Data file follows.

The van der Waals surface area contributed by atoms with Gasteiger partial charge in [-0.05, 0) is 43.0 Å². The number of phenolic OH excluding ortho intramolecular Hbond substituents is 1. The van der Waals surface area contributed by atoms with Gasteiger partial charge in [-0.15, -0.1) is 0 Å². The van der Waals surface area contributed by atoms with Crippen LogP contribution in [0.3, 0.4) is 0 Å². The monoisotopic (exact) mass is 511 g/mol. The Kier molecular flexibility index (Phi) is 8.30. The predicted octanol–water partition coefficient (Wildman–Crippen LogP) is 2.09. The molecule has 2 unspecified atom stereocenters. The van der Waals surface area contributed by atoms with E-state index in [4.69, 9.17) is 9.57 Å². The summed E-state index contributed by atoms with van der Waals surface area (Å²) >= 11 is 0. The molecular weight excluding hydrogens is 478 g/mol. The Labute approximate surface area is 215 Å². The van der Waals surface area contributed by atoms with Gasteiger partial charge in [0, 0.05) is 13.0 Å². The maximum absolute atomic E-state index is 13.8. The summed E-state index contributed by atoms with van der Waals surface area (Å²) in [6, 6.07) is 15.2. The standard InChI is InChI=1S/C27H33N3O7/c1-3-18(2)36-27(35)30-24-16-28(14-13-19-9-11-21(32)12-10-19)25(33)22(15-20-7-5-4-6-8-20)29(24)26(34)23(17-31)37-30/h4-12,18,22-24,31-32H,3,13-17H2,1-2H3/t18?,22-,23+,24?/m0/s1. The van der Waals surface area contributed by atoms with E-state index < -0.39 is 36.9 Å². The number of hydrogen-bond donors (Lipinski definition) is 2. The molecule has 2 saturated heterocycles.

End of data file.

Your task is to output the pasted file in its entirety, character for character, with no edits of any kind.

The van der Waals surface area contributed by atoms with Gasteiger partial charge in [-0.05, 0) is 43.0 Å². The number of phenolic OH excluding ortho intramolecular Hbond substituents is 1. The van der Waals surface area contributed by atoms with Gasteiger partial charge in [-0.15, -0.1) is 0 Å². The van der Waals surface area contributed by atoms with Crippen LogP contribution in [0.3, 0.4) is 0 Å². The monoisotopic (exact) mass is 511 g/mol. The Kier molecular flexibility index (Phi) is 8.30. The predicted octanol–water partition coefficient (Wildman–Crippen LogP) is 2.09. The molecule has 2 unspecified atom stereocenters. The van der Waals surface area contributed by atoms with E-state index in [4.69, 9.17) is 9.57 Å². The summed E-state index contributed by atoms with van der Waals surface area (Å²) >= 11 is 0. The molecular weight excluding hydrogens is 478 g/mol. The Labute approximate surface area is 215 Å². The van der Waals surface area contributed by atoms with Gasteiger partial charge in [0, 0.05) is 13.0 Å². The maximum absolute atomic E-state index is 13.8. The summed E-state index contributed by atoms with van der Waals surface area (Å²) in [6, 6.07) is 15.2. The standard InChI is InChI=1S/C27H33N3O7/c1-3-18(2)36-27(35)30-24-16-28(14-13-19-9-11-21(32)12-10-19)25(33)22(15-20-7-5-4-6-8-20)29(24)26(34)23(17-31)37-30/h4-12,18,22-24,31-32H,3,13-17H2,1-2H3/t18?,22-,23+,24?/m0/s1. The van der Waals surface area contributed by atoms with E-state index < -0.39 is 36.9 Å². The number of hydrogen-bond donors (Lipinski definition) is 2. The molecule has 2 saturated heterocycles.